CENTRE WELLINGTON — Nestlé Waters says it did not outbid the Centre Wellington Township for the Middlebrook Water Bottling Co. property just outside Elora.
It says it exercised its right of first refusal on the property when what was — at the time — an unnamed bidder put in an offer. That bidder turned out to be the township.
But opponents of the water bottling company's purchase and application to take water from the site say the company "still has time to do the right thing."
For the past year-and-a-half Nestlé had a conditional offer on the property, as it awaited a permit to carry out an official pump test under the supervision of the Ministry of the Environment and Climate Change.
Mirroring a similar effort in Guelph on the same night, roughly 100 citizens turned out to the meeting of Centre Wellington council Monday night seeking a resolution that the township opposes Nestlé's application.
Like Guelph, their resolution was deferred, although the feeling was council is behind the move.
In a notice sent to media and on its web site Tuesday titled "Working Together In The Best Interest of Wellington County Community," Nestlé Canada Inc. said it exercised its first right of refusal on a property no one else was initially interested in buying.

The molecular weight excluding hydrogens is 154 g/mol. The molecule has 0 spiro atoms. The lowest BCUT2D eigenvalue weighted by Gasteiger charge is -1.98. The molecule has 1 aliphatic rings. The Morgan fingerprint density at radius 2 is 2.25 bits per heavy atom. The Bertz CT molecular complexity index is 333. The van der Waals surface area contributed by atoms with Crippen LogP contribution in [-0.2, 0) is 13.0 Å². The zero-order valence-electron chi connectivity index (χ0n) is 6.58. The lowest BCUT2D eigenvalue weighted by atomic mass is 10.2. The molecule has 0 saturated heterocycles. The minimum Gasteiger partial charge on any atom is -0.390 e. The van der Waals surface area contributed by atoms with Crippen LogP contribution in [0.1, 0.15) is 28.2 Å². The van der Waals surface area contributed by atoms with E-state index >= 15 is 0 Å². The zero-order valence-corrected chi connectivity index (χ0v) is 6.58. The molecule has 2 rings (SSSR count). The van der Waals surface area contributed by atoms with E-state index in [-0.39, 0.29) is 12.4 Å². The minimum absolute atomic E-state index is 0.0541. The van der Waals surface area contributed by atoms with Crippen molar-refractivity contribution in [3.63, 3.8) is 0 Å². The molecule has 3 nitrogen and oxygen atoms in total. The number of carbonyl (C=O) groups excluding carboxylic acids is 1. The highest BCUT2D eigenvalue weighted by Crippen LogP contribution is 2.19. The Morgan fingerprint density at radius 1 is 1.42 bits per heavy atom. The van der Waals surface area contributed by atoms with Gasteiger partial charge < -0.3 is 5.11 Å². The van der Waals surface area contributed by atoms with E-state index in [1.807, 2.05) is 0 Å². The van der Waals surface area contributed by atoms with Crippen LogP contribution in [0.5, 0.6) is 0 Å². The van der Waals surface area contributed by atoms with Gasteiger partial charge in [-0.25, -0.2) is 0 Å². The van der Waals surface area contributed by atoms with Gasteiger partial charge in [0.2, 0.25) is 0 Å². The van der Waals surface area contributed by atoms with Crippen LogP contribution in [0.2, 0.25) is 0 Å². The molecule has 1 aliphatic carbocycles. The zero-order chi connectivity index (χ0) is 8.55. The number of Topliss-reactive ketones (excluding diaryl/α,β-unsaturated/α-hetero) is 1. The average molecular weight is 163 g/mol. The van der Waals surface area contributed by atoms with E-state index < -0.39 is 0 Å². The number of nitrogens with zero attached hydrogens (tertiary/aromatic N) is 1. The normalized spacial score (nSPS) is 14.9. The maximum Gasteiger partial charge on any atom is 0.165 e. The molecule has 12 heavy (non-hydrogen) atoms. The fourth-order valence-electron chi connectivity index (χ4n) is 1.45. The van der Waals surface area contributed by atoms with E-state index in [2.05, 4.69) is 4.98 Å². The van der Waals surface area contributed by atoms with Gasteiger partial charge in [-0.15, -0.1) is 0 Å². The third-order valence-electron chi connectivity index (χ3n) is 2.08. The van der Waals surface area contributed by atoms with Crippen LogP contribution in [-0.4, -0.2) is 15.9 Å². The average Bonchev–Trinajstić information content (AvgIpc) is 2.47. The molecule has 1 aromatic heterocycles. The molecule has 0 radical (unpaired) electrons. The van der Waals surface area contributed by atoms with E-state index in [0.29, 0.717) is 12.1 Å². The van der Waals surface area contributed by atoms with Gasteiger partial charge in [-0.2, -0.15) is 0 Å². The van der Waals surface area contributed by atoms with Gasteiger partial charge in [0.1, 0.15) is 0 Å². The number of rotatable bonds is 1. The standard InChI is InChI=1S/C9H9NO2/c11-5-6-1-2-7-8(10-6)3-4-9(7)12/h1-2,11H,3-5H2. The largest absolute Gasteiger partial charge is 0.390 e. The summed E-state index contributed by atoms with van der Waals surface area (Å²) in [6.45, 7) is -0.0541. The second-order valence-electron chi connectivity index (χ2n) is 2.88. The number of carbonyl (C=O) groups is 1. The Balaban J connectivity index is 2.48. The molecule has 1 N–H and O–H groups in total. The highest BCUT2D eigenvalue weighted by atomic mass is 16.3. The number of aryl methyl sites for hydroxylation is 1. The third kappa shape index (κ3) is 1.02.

"The site was formerly a permitted water bottling facility that the former owner tried to sell for approximately 10 years," said the release, attributed to Cedric Focking Schneider, Corporate Affairs Manager for Nestlé Waters Canada.
It said that prior to an initial offer in March 2015, Nestlé "reached out to the Centre Wellington Township to determine their interest in the property and at the time they were not interested in it."
After an anonymous party made a counter-offer in July, Nestlé said they exercised their first right of refusal and proceeded with the purchase.
"We did not outbid the anonymous offer," the release said.
That offer was from Centre Wellington.
"We were not made aware the counter offer was from Centre Wellington until well after we exercised the first right of refusal to proceed with the purchase of the site."
Libby Carlaw, spokesperson of the local citizens group SaveOurWater said the company still has a chance to "do what's right."
"It was a conditional offer to purchase. They could have let it go," Carlaw said.
"If Nestlé didn't know it was the township making the offer, they can still do the right thing."
Nestlé said it is committed to moving forward in a careful and scientific manner as testing on the site continues.
An application to perform a pump test is before the Ministry of the Environment and Climate Change.
"We remain dedicated to working with all stakeholders on our pump test permit because science drives this process. We continue to work with the township to find a way to move forward in a manner that preserves and creates shared environmental, community and economic value.
"We are hopeful that a public discussion around permitting, pricing and water sustainability leads to a more collaborative and science-based approach in managing this valuable resource."
"Nestlé wants to ensure there is no negative impact on the watershed and surrounding ecosystem."